Before Christmas I went to see a matinee of The Hypochondriac at the Theatre Royal, Brighton starring Sir Tony Robinson.
The Hypochondriac directed by Lindsay Posner is Richard Bean’s adaptation of Moliere’s La Malade Imaginaire. Unlike his better-known One Man Two Guv’nors there was no audience participation, but a musical chorus sang between acts about very modern worries – ‘blood in your poo?’ ‘do you think you’ve got AIDS when you sneeze?’ A giant projection of Gilbert and George’s Blood Spunk Piss Shit Spit 1996 (Tate Modern) added to the sense of queasy angst.
The magnified spit-bubbles in the photo reminded me of the mirror in Van Eyck’s Arnolfini Marriage.
(c) National Gallery, London
Appropriately, as it turned out, because the play itself was a mirror, of past and present.
The contemporary entre-acte buskers reminded you that the original play was a comedy-ballet, a musical extravanganza where the spoken play was interwoven with show-stopping song and dance numbers. If you have a spare three and half hours you can see a superb recreation of the original here with Charpentier’s music performed by William Christie and Les Arts Florrisants.
The set was a tall, panelled room with a bust of Louis XIV over the door. I was instantly back in the 1670s. It’s curious that you could beam one of Moliere’s opening-night audience three and a half centuries into the future and they would’ve known exactly what play we were watching: a grumbling man centre stage in a bath-chair, still wearing his cap and night-shirt. It couldn’t be anything else.
I was intrigued to see Robinson doing theatre. As he says in this interview with ITV, he began his career on the stage. I had only ever seen him acting in Blackadder, but in my favourite first season, with its classic foolish master/ cunning servant combination, Robinson’s Baldrick had sinister, Iago-like moments.
Blackadder : That bastard brother of mine!
Baldrick: If only he were, My Lord...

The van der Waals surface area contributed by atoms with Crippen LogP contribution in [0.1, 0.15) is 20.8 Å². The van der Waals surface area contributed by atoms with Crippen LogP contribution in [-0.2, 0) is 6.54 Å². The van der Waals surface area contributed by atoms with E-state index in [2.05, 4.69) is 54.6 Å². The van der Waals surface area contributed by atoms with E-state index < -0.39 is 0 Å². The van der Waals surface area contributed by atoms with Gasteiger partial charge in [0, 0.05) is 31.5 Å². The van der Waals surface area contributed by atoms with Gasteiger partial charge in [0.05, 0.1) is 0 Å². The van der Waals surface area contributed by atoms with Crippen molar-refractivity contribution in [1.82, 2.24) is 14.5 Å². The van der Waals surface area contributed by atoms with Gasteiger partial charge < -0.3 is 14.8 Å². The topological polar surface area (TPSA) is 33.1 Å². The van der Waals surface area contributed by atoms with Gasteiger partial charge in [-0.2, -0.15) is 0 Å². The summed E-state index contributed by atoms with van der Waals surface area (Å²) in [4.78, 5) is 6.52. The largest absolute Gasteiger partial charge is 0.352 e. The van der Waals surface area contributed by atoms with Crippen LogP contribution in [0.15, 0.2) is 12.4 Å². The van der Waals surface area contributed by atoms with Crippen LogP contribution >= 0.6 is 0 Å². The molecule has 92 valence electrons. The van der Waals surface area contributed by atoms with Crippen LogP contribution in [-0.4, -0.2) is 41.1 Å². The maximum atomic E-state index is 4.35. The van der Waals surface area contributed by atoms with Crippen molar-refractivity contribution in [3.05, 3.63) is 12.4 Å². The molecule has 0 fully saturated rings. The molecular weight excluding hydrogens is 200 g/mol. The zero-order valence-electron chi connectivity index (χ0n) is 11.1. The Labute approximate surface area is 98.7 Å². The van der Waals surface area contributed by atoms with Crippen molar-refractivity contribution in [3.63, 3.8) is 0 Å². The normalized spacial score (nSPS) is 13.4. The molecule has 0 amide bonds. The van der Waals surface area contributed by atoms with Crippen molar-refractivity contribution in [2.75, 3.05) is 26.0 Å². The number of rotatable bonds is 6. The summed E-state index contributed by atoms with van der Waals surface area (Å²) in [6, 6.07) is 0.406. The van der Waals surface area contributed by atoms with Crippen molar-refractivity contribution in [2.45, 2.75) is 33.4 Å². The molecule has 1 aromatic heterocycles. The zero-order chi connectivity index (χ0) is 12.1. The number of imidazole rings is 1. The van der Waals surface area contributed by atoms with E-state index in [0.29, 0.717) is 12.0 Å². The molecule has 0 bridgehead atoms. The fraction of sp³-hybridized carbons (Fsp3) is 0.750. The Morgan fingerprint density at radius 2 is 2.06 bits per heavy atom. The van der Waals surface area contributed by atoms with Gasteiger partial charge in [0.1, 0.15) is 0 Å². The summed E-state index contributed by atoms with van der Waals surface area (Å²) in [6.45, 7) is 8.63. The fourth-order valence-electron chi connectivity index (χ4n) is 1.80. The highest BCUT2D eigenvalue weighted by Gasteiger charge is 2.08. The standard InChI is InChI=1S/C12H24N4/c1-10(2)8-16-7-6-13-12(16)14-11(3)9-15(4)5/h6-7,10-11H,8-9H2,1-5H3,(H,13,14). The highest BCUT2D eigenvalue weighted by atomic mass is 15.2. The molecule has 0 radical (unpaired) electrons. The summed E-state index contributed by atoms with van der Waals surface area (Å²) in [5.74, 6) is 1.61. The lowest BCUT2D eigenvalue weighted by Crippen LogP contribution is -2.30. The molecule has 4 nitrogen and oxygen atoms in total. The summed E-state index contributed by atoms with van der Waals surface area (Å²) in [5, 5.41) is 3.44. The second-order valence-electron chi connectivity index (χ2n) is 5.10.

His performance was superb, a man who relishes the power that his imaginary illness gives him, ruling his family from a commode-chair, literally on the throne:
Angelique: I know you have a heart, Father.
Argan: No I don’t – I’m a complete bastard.
(c) Everyman Theatre, Cheltenham
But his Argan was genuinely moving; he found real pathos in the role, all the more so because the play is surprisingly cruel. In the big reveal at the end, Argan finally discovers that his wife (the brilliant Imogen Stubbs) is cheating on him, and his daughter Angelique – who he has been trying to marry off to the idiot son of a doctor, and wants to send to a nunnery when she refuses – is brave, devoted and loyal. Angelique was also superb, but I don’t know her name as with tuppence ha’penny in my pocket I didn’t buy a programme. Nor did I have my glasses, but from their voices I recognised the doctor and his son as David Collings, who played Anthony Babbington in Elizabeth R back in 1971, and Craig Gazey who I’d last seen on Coronation Street three years ago – a treat to have these two styles juxtaposed.
Moliere only lets the scales fall briefly from Argan’s eyes. He allows true love to triumph. But having regained his sanity – and his dignity – Argan sinks back into delusion. He won’t give up his beloved hypochondria and so his family engage a troupe of fake doctors to induct him into the College of Medicine. He becomes his own imaginary doctor. Moliere’s play ends with the ceremony. Posner’s song and dance number is a good reflection of the scenes that Moliere’s original audience would have seen. I hadn’t known that Moliere, playing the part of Argan himself, collapsed on stage and died shortly afterwards. Bean’s interpretation includes this episode, and when Robinson seemed to vomit blood after his final speech I was genuinely worried.